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The Sundance Film Festival isn't just a place to see great movies, it's also a place where those movies are part of big business deals. More than simply screening movies to be judged on their quality, that quality can also help independent films land distribution deals with major studios, and the quality of Mindy Kaling's movie Late Night just made a massive deal as Amazon has shelled out $13 million to be the platform that brings this movie to the public.
There are always a few films every year at Sundance that instigate a bidding war and the word is theat's what happened here, as four different companies were reportly fighting over Late Night. Sundance only barely just got started so this could be a harbinger of things to come.
Late Night screened Saturday morning at the festival in Park City, Utah. The deal was announced later that day, which shows just how quickly these things can move and how sought after this movie was.
Late Night was produced and written by Mindy Kaling and she also stars as the only woman in the writers room of a late night television show. It co-stars Emma Thompson and John Lithgow and was directed by Nisha Ganatra.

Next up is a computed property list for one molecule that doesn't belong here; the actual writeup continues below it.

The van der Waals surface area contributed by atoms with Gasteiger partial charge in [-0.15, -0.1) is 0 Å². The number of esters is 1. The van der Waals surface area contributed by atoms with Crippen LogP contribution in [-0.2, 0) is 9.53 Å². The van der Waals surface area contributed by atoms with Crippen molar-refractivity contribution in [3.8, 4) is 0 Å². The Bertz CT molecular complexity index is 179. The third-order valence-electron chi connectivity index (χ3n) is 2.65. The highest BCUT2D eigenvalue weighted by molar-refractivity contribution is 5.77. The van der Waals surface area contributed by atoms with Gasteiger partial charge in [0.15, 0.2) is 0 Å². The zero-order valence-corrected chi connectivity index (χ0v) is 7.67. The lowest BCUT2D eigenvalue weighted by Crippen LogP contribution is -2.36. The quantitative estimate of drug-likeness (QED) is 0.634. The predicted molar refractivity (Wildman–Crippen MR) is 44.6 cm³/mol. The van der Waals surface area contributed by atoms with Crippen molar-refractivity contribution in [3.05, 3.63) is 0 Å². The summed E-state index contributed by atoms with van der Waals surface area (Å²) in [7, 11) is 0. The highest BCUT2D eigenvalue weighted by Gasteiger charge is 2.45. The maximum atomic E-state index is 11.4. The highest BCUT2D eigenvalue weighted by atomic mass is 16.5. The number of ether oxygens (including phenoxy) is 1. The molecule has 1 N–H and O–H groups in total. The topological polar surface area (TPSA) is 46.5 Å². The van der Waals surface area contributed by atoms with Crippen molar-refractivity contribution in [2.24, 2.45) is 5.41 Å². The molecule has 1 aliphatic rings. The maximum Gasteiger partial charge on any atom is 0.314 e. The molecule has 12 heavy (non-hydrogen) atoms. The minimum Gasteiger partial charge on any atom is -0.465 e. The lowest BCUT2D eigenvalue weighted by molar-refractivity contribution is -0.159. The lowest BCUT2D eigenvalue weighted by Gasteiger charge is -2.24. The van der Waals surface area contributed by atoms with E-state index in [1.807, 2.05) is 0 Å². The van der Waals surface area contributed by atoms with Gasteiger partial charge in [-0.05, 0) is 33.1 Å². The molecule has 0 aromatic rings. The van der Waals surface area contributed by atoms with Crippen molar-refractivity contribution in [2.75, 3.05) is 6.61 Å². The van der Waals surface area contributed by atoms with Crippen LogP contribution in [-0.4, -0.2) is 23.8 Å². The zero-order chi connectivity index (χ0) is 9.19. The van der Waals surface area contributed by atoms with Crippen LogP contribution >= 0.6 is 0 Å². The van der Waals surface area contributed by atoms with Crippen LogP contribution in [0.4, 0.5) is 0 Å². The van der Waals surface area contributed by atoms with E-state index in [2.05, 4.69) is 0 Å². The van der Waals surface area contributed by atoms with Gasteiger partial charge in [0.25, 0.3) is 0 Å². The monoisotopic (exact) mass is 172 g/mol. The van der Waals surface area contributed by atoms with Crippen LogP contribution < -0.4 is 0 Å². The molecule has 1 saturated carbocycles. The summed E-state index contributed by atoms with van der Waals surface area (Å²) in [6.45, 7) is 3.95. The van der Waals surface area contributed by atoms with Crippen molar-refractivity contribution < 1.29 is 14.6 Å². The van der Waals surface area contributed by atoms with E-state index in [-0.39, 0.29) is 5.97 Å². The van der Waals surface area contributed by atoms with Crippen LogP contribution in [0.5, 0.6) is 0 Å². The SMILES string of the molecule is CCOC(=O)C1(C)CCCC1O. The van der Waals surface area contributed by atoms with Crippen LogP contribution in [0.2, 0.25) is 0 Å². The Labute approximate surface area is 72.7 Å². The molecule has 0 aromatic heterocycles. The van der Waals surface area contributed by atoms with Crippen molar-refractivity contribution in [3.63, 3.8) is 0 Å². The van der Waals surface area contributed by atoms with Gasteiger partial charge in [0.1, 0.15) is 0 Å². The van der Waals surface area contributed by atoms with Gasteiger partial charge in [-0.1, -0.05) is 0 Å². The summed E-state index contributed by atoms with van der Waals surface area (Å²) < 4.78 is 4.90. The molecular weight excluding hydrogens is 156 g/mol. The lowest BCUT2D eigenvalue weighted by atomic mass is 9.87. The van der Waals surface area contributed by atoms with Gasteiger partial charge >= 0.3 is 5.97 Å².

The $13 million deal isn't the biggest in Sundance history, but it's close. In 2016 Fox Searchlight paid $17.5 million for the rights to Birth of a Nation. It is, however, the most Amazon has paid for a movie. It paid $12 million for Kumail Najiani's The Big Sick. That film went on to gross over $40 million and earned its writers an Oscar nomination for Best Original Screenplay.
The deal is also the biggest ever for a film that only includes U.S. distribution rights. All the deals that have been larger have included some foreign distribution.
I certainly noticed the portion of Film Twitter attending Sundance praising Late Night in a big way as soon as the screening concluded. A lot of people felt it was a strong movie and several seemed quite sure some studio would be snatching it up quickly. That certainly happened.
In recent years, streaming services like Amazon and Netflix have been major players at Sundance. They both are basically swimming in money and thus can afford to spend it on projects like this. Netflix's big purchase two years ago was the Dee Rees directed, Mudbound, for $12.5 million that went on to earn four Oscar nominations. In a statement, Kaling, via CNET, said that she's spent a lot of money with Amazon, so it was nice to see the company return the favor.
This likely won't be the last big deal at Sundance, the festival still has a week to go and that means there are a lot of movies left to be seen.